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Cinewhoops (cinematic tiny whoops) are getting extremely popular recently, every manufacturers are jumping into it. I will be checking out a few popular options in the market. The first one is going to be the BetaFPV 85X HD.

Cinewhoops are tiny little quadcopters with propeller guards, equipped with HD cameras that is capable of recording “cinematic” 1080p footage. With the compactness and safety of a tiny whoop, you can fly indoor, go through small gaps, or even fly around people without worrying too much. It allows you to fly at places you could never imagine on powerful 5″ racing drones.

Good thing I didn’t jump into it too early, as apparently the first batch of the BetaFPV 85X HD had some sort of quality control issues with the ESC, and soldering jobs. BetaFPV assured me that they have since addressed the issues, and indeed I didn’t encounter these issues during my testing.

You will also need some 3S 450mAh LiPo:

CNHL and Tattu are both good choices. Get the batteries with the “long stick” shape, it’s easier for mounting.

Here are the components:

  • F4 FC with MPU6000 Gyro (Target: OMNIBUSF4SD)
  • ESC: BLHeli_32 16A ESC (burst 25A), supports DShot1200 (target: BETAFPV-16A-32bit)
  • Motors: 1105 6000KV
  • Propellers: EMAX Avan 2″ 4-Blade Props
  • FPV & HD Camera: CADDX Turtle V2
  • Receiver Options: Frsky XM+ / DSMX / Futaba S-FHSS / Flysky / TBS Crossfire
  • VTX: 48ch, 200mW, Supports SmartAudio
  • Lumenier AXII antenna

The weight of the 85X HD is 75g… heavier than the 58g they claim on the product page. Maybe they are referring to the cheaper version of the 85X with EOS2 camera?

Motor to motor distance is 85mm (the name gave it away). It’s slightly bigger than its brother the 75X Pro.

Left: 85X HD; Right: BetaFPV Pro 75

The selection of receiver options is simply awesome, covering almost all popular radio systems in FPV! Even the pricey Crossfire is available! I do however, wish they could add R9MM to the list in the future.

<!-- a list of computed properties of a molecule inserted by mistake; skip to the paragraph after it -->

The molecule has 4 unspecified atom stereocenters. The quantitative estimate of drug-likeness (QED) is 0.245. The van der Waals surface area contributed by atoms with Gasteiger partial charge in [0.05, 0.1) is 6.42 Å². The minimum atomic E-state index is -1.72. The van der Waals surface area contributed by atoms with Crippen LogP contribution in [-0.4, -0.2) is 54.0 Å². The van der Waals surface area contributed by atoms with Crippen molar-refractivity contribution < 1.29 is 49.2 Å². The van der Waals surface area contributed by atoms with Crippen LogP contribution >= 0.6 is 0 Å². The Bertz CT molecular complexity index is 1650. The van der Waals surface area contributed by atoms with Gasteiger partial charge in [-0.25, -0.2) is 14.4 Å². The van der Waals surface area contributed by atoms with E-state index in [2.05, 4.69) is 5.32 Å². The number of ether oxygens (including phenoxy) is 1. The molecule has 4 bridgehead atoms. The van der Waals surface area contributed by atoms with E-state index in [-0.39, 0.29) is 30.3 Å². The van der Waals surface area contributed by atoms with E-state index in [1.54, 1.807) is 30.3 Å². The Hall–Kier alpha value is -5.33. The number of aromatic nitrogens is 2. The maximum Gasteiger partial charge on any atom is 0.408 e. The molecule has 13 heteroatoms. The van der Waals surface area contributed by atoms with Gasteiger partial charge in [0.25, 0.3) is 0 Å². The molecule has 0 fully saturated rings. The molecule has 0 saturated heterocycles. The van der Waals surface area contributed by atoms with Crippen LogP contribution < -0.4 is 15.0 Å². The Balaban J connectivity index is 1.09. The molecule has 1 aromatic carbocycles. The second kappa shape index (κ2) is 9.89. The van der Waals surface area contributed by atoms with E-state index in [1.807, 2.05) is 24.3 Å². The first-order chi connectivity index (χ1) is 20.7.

My test unit came with a Frsky XM+ FCC receiver. If you are also getting the XM+, make sure to pick the right firmware (FCC or LBT). But don’t worry if you picked the wrong one, you can still flash the receiver to the firmware you want.

The frame is made from the same kind of flexible and crash resistant plastic as other Tiny whoops. But the blue canopy is made of much harder and thicker injection molded plastic, it doesn’t bend at all upon impact, This provides much better protection for the Caddx Turtle HD camera.

The first thing i noticed was that the camera lens sticking out of the canopy a tiny bit. Perhaps a little more extrusion on the canopy around the lens can provide better protection in crashes.

The camera tilt angle seems to be fixed at around 35 degrees, I couldn’t adjust it even after loosening the screws on both sides. Luckily the camera has quite a wide FOV (155°), I can see the horizon well when hovering, so it’s totally flyable at low speed.

You can start and stop the HD recording on the Turtle by pressing the push button under the lens (through the hole in the canopy).

The SD card slot for the Turtle can be accessed from the back under the VTX.